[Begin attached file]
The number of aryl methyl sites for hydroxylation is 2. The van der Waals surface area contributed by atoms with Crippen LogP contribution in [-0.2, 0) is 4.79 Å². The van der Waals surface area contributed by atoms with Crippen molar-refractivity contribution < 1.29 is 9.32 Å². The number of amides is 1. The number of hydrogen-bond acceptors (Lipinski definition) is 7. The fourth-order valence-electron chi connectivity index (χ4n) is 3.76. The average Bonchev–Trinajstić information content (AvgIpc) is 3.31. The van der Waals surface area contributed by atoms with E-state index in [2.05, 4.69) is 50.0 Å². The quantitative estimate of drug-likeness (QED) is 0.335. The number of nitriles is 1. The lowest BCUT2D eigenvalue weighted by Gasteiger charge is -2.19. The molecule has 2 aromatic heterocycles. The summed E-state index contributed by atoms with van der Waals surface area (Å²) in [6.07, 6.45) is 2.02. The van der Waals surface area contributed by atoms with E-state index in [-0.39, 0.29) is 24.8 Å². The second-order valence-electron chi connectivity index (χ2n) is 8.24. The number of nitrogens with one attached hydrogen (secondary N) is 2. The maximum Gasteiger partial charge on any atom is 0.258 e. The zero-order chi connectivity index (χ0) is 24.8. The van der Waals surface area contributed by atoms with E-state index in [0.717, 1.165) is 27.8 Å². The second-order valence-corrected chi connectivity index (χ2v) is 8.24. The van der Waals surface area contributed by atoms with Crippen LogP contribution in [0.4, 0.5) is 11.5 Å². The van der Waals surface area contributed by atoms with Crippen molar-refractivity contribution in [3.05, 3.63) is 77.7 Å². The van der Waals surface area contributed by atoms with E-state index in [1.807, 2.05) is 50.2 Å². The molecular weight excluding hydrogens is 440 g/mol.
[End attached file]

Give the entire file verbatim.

The number of aryl methyl sites for hydroxylation is 2. The van der Waals surface area contributed by atoms with Crippen LogP contribution in [-0.2, 0) is 4.79 Å². The van der Waals surface area contributed by atoms with Crippen molar-refractivity contribution < 1.29 is 9.32 Å². The number of amides is 1. The number of hydrogen-bond acceptors (Lipinski definition) is 7. The fourth-order valence-electron chi connectivity index (χ4n) is 3.76. The average Bonchev–Trinajstić information content (AvgIpc) is 3.31. The van der Waals surface area contributed by atoms with E-state index in [2.05, 4.69) is 50.0 Å². The quantitative estimate of drug-likeness (QED) is 0.335. The number of nitriles is 1. The lowest BCUT2D eigenvalue weighted by Gasteiger charge is -2.19. The molecule has 2 aromatic heterocycles. The summed E-state index contributed by atoms with van der Waals surface area (Å²) in [6.07, 6.45) is 2.02. The van der Waals surface area contributed by atoms with E-state index in [-0.39, 0.29) is 24.8 Å². The second-order valence-electron chi connectivity index (χ2n) is 8.24. The number of nitrogens with one attached hydrogen (secondary N) is 2. The maximum Gasteiger partial charge on any atom is 0.258 e. The zero-order chi connectivity index (χ0) is 24.8. The van der Waals surface area contributed by atoms with E-state index in [0.717, 1.165) is 27.8 Å². The second-order valence-corrected chi connectivity index (χ2v) is 8.24. The van der Waals surface area contributed by atoms with Crippen LogP contribution in [0.4, 0.5) is 11.5 Å². The van der Waals surface area contributed by atoms with Crippen molar-refractivity contribution in [3.05, 3.63) is 77.7 Å². The van der Waals surface area contributed by atoms with E-state index in [1.807, 2.05) is 50.2 Å². The molecular weight excluding hydrogens is 440 g/mol.